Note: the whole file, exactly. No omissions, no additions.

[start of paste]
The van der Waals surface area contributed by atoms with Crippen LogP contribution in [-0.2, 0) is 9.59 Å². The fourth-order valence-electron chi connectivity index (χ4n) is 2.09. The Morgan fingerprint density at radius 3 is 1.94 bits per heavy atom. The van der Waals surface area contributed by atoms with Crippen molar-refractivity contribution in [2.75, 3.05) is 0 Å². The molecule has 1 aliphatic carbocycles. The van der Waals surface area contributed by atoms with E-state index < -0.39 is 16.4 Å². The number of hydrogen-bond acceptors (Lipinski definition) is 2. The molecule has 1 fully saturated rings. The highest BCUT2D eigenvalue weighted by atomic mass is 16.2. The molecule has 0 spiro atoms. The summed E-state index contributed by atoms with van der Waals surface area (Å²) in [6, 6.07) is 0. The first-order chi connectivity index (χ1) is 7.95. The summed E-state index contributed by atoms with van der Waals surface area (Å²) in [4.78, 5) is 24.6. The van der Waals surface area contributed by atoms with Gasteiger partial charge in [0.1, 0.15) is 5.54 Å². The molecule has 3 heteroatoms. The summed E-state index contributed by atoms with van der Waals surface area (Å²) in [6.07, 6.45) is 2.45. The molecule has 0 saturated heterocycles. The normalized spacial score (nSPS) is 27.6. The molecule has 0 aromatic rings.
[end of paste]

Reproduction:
The van der Waals surface area contributed by atoms with Crippen LogP contribution in [-0.2, 0) is 9.59 Å². The fourth-order valence-electron chi connectivity index (χ4n) is 2.09. The Morgan fingerprint density at radius 3 is 1.94 bits per heavy atom. The van der Waals surface area contributed by atoms with Crippen molar-refractivity contribution in [2.75, 3.05) is 0 Å². The molecule has 1 aliphatic carbocycles. The van der Waals surface area contributed by atoms with E-state index < -0.39 is 16.4 Å². The number of hydrogen-bond acceptors (Lipinski definition) is 2. The molecule has 1 fully saturated rings. The highest BCUT2D eigenvalue weighted by atomic mass is 16.2. The molecule has 0 spiro atoms. The summed E-state index contributed by atoms with van der Waals surface area (Å²) in [6, 6.07) is 0. The first-order chi connectivity index (χ1) is 7.95. The summed E-state index contributed by atoms with van der Waals surface area (Å²) in [4.78, 5) is 24.6. The van der Waals surface area contributed by atoms with Gasteiger partial charge in [0.1, 0.15) is 5.54 Å². The molecule has 3 heteroatoms. The summed E-state index contributed by atoms with van der Waals surface area (Å²) in [6.07, 6.45) is 2.45. The molecule has 0 saturated heterocycles. The normalized spacial score (nSPS) is 27.6. The molecule has 0 aromatic rings.